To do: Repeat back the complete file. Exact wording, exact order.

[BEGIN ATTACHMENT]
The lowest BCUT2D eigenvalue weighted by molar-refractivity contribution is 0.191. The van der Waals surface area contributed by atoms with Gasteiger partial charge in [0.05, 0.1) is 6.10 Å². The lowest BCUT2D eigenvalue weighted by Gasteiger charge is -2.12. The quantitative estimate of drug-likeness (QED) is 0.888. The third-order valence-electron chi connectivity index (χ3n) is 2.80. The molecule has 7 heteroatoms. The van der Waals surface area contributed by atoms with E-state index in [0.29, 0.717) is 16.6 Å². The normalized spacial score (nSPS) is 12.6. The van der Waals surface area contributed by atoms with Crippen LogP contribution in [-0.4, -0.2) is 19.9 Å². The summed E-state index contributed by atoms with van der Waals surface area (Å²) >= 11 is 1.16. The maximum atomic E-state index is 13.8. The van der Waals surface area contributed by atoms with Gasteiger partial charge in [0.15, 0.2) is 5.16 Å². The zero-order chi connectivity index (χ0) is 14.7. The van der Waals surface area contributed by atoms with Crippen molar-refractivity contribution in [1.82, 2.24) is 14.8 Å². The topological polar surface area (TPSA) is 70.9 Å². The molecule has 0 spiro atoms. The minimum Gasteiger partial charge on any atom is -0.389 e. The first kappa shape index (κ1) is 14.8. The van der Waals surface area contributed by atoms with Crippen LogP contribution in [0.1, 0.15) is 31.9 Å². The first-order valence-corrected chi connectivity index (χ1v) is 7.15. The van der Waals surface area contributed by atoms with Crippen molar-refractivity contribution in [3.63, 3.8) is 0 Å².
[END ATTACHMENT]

The lowest BCUT2D eigenvalue weighted by molar-refractivity contribution is 0.191. The van der Waals surface area contributed by atoms with Gasteiger partial charge in [0.05, 0.1) is 6.10 Å². The lowest BCUT2D eigenvalue weighted by Gasteiger charge is -2.12. The quantitative estimate of drug-likeness (QED) is 0.888. The third-order valence-electron chi connectivity index (χ3n) is 2.80. The molecule has 7 heteroatoms. The van der Waals surface area contributed by atoms with E-state index in [0.29, 0.717) is 16.6 Å². The normalized spacial score (nSPS) is 12.6. The van der Waals surface area contributed by atoms with Crippen LogP contribution in [-0.4, -0.2) is 19.9 Å². The summed E-state index contributed by atoms with van der Waals surface area (Å²) >= 11 is 1.16. The maximum atomic E-state index is 13.8. The van der Waals surface area contributed by atoms with Gasteiger partial charge in [0.15, 0.2) is 5.16 Å². The zero-order chi connectivity index (χ0) is 14.7. The van der Waals surface area contributed by atoms with Crippen molar-refractivity contribution in [1.82, 2.24) is 14.8 Å². The topological polar surface area (TPSA) is 70.9 Å². The molecule has 0 spiro atoms. The minimum Gasteiger partial charge on any atom is -0.389 e. The first kappa shape index (κ1) is 14.8. The van der Waals surface area contributed by atoms with Crippen LogP contribution in [0.1, 0.15) is 31.9 Å². The first-order valence-corrected chi connectivity index (χ1v) is 7.15. The van der Waals surface area contributed by atoms with Crippen molar-refractivity contribution in [3.63, 3.8) is 0 Å².